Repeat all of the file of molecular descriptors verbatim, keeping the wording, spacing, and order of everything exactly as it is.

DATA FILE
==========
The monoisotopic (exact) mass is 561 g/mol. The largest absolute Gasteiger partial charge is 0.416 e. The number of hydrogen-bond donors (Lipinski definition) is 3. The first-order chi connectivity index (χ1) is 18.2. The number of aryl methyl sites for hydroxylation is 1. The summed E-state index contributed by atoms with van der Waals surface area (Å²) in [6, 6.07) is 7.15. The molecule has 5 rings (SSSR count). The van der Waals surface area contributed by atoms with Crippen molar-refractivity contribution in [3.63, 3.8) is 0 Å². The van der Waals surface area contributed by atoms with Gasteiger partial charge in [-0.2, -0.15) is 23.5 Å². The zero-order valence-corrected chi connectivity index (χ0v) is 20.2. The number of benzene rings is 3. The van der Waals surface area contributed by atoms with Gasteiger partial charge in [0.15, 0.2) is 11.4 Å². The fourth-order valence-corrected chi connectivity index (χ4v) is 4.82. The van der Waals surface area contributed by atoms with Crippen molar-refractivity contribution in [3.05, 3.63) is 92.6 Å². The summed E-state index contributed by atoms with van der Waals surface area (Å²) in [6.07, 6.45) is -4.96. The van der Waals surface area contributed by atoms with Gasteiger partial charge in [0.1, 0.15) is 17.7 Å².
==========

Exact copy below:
The monoisotopic (exact) mass is 561 g/mol. The largest absolute Gasteiger partial charge is 0.416 e. The number of hydrogen-bond donors (Lipinski definition) is 3. The first-order chi connectivity index (χ1) is 18.2. The number of aryl methyl sites for hydroxylation is 1. The summed E-state index contributed by atoms with van der Waals surface area (Å²) in [6, 6.07) is 7.15. The molecule has 5 rings (SSSR count). The van der Waals surface area contributed by atoms with Crippen molar-refractivity contribution in [3.63, 3.8) is 0 Å². The van der Waals surface area contributed by atoms with Gasteiger partial charge in [-0.2, -0.15) is 23.5 Å². The zero-order valence-corrected chi connectivity index (χ0v) is 20.2. The number of benzene rings is 3. The van der Waals surface area contributed by atoms with Gasteiger partial charge in [0.15, 0.2) is 11.4 Å². The fourth-order valence-corrected chi connectivity index (χ4v) is 4.82. The van der Waals surface area contributed by atoms with Crippen molar-refractivity contribution in [3.05, 3.63) is 92.6 Å². The summed E-state index contributed by atoms with van der Waals surface area (Å²) in [6.07, 6.45) is -4.96. The van der Waals surface area contributed by atoms with Gasteiger partial charge in [0.1, 0.15) is 17.7 Å².